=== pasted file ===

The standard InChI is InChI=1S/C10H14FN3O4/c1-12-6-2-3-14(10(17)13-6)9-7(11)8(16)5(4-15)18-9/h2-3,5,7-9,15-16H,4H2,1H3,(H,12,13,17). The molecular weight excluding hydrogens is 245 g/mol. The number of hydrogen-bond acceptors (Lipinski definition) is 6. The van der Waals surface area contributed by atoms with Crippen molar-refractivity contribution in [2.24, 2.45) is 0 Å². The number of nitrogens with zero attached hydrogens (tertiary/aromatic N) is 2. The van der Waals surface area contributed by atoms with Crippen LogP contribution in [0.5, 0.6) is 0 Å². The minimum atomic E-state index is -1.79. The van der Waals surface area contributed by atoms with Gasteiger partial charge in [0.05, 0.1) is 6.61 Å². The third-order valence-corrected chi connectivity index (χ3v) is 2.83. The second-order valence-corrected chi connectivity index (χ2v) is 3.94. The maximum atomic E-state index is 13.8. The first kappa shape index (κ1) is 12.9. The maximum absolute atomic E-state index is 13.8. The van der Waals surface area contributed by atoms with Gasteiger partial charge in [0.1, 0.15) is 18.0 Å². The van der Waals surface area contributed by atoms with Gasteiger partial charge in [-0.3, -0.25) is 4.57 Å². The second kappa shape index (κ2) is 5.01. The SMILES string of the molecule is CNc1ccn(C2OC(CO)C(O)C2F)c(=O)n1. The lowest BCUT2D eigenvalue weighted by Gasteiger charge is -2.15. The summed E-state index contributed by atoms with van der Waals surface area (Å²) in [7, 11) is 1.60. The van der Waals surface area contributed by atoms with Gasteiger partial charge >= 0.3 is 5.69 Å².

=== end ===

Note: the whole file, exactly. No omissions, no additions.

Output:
The standard InChI is InChI=1S/C10H14FN3O4/c1-12-6-2-3-14(10(17)13-6)9-7(11)8(16)5(4-15)18-9/h2-3,5,7-9,15-16H,4H2,1H3,(H,12,13,17). The molecular weight excluding hydrogens is 245 g/mol. The number of hydrogen-bond acceptors (Lipinski definition) is 6. The van der Waals surface area contributed by atoms with Crippen molar-refractivity contribution in [2.24, 2.45) is 0 Å². The number of nitrogens with zero attached hydrogens (tertiary/aromatic N) is 2. The van der Waals surface area contributed by atoms with Crippen LogP contribution in [0.5, 0.6) is 0 Å². The minimum atomic E-state index is -1.79. The van der Waals surface area contributed by atoms with Gasteiger partial charge in [0.05, 0.1) is 6.61 Å². The third-order valence-corrected chi connectivity index (χ3v) is 2.83. The second-order valence-corrected chi connectivity index (χ2v) is 3.94. The maximum atomic E-state index is 13.8. The first kappa shape index (κ1) is 12.9. The maximum absolute atomic E-state index is 13.8. The van der Waals surface area contributed by atoms with Gasteiger partial charge in [0.1, 0.15) is 18.0 Å². The van der Waals surface area contributed by atoms with Gasteiger partial charge in [-0.3, -0.25) is 4.57 Å². The second kappa shape index (κ2) is 5.01. The SMILES string of the molecule is CNc1ccn(C2OC(CO)C(O)C2F)c(=O)n1. The lowest BCUT2D eigenvalue weighted by Gasteiger charge is -2.15. The summed E-state index contributed by atoms with van der Waals surface area (Å²) in [7, 11) is 1.60. The van der Waals surface area contributed by atoms with Gasteiger partial charge >= 0.3 is 5.69 Å².